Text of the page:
Evaluating a patent requires taking into account a variety of factors. Here we’ll briefly provide an overview of a few aspects involved in patent valuation methods:
Potential for Producing Revenue and Profitability
The value of some patents is derived from how they add revenue. Patented technology, designs, or processes may impact bottom-line profitability by increasing sales or production in other areas. A technology, design, or process protected by given patents might impact related profitable business sectors.
Some examples of patents improving a company’s bottom line include reducing costs of doing business or adding value to a company’s business.
In some instances, a patent may be valuable without a direct connection between the patent and the company’s bottom line. For example, when a competitor’s technologies, design, and processes infringe on areas of business where your company usually profits.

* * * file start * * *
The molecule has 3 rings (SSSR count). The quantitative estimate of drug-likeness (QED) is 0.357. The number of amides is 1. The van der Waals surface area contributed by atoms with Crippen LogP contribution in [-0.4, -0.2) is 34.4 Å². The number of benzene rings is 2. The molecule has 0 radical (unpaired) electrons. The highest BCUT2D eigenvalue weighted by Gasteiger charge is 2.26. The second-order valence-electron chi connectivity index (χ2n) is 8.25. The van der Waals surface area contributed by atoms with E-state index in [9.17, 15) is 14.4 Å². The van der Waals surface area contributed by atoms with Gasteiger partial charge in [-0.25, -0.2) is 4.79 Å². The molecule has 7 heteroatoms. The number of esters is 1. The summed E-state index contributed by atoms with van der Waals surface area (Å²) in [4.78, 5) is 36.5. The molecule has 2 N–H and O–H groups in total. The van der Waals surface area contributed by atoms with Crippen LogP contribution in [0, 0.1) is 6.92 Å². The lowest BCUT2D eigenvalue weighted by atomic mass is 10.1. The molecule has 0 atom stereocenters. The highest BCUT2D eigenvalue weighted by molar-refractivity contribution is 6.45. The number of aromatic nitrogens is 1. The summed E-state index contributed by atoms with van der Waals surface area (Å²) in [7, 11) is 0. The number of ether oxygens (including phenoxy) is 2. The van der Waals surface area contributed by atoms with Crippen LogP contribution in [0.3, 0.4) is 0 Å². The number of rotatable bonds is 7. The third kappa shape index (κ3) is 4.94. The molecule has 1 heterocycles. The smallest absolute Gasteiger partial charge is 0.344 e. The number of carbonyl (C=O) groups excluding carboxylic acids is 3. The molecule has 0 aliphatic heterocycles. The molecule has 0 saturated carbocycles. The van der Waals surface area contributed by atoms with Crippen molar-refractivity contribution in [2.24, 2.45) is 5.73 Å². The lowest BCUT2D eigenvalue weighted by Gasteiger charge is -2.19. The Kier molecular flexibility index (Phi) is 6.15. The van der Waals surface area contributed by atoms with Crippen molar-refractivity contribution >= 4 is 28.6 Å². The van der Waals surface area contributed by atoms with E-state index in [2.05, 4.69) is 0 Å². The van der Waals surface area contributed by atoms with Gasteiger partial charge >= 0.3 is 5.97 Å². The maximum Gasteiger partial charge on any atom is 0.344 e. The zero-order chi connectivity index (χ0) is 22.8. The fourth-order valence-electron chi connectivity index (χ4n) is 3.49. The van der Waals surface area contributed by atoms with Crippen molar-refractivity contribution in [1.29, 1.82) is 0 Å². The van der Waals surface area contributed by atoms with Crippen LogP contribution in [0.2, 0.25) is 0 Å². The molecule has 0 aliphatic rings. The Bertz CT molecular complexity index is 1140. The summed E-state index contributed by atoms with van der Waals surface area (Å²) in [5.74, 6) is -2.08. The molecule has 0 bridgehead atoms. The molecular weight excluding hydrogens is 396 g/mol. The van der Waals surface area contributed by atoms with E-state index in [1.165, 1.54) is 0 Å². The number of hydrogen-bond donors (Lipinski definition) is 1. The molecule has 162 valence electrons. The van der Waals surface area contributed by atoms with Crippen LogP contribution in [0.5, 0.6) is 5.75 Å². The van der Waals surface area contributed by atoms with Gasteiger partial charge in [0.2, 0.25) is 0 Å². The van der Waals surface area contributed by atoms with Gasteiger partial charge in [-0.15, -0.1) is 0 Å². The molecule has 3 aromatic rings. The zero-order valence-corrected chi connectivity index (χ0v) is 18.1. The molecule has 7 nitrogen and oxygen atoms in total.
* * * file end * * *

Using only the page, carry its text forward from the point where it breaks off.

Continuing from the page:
Nature and Scope of the Patent
Some patents are limited to specific industries, markets, or products. Others represent only an incremental improvement in the areas they affect. On the other hand, some patents apply to a wider sector of industry or across multiple industries. The scope and effect of the invention protected by a patent have a dramatic impact on the value, and therefore the valuation, of the patent.
Size of the Market for the Product Protected by the Patent